“The war in Kashmir is loud; while it is undoubtedly complex it is also undeniable. Here the ongoing war of Australia’s colonization moves quietly. Here the heavy arms of colonization are extensive and present, ensuring high levels of suicide and imprisonment, and low life-expectancy for Aboriginal people,” Alana writes, “My friend added that while in Kashmir the state was killing its own citizens, here the state had produced an environment in which Aboriginal people were now killing themselves.”
The book is stained with the distinct pink color of nun chai—the unifying thread. Designed by Itu Chaudhuri Design, alongside the text which is the substantial body of the book, there are three distinct visual components: images of hands holding half-filled and emptied teacups, black and white images of the siege in Kashmir, and fragments of media reports and clippings from the Kashmir based newspaper Kashmir Reader where the artwork was serialized over eleven months from mid-2016, something the artist has described as “an exhibition slipping within the folds of a newspaper.”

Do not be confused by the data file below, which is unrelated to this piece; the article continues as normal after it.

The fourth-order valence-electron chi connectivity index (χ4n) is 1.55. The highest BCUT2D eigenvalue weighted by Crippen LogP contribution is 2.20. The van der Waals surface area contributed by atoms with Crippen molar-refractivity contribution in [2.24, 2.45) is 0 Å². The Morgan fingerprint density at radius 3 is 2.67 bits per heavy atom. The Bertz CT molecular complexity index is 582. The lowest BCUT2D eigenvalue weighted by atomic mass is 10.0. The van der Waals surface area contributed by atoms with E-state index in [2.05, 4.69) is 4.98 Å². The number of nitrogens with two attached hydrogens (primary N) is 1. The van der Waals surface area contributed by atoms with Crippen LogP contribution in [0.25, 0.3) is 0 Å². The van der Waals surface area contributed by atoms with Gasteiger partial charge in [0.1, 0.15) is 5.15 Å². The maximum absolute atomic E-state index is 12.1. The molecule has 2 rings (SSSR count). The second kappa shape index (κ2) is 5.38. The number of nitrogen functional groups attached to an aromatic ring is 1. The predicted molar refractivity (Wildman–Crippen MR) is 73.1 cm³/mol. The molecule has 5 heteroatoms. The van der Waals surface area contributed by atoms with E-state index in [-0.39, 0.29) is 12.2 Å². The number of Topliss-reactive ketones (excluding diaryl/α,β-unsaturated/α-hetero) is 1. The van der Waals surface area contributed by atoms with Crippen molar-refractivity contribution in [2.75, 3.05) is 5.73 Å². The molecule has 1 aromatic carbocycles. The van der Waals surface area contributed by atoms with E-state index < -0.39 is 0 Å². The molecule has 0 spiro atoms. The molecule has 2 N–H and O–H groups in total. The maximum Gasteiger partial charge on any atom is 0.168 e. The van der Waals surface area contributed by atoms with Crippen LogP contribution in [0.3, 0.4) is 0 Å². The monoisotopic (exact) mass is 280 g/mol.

In the midst of this serialization, and following a wider crackdown on civil society in Kashmir following the killing of rebel commander Burhan Wani, in October 2016, Kashmir Reader was banned for three months by the state government for its critical reportage. Pointing to this ban, the book also includes an essay by Kashmiri journalist Parvaiz Bukhari, previously an editor at Kashmir Reader, placed within the book to mark the point at which the ban took place. The book concludes with a piece by Kashmiri writer and academic Uzma Falak which helps to carry the work into the present. And an online prelude by Kashmiri writer Arif Ayay Parrey contextualizes the flavor and politics.
Cups of nun chai builds a unique memorial of civilian deaths in Kashmir through which the individual focus carries forth the collective struggle of people. London-based Kashmiri novelist Mirza Waheed describes the book as a “magnificent conversation with Kashmir” – one that will open “new ways of seeing one of the world’s most enduring struggles for freedom and dignity.”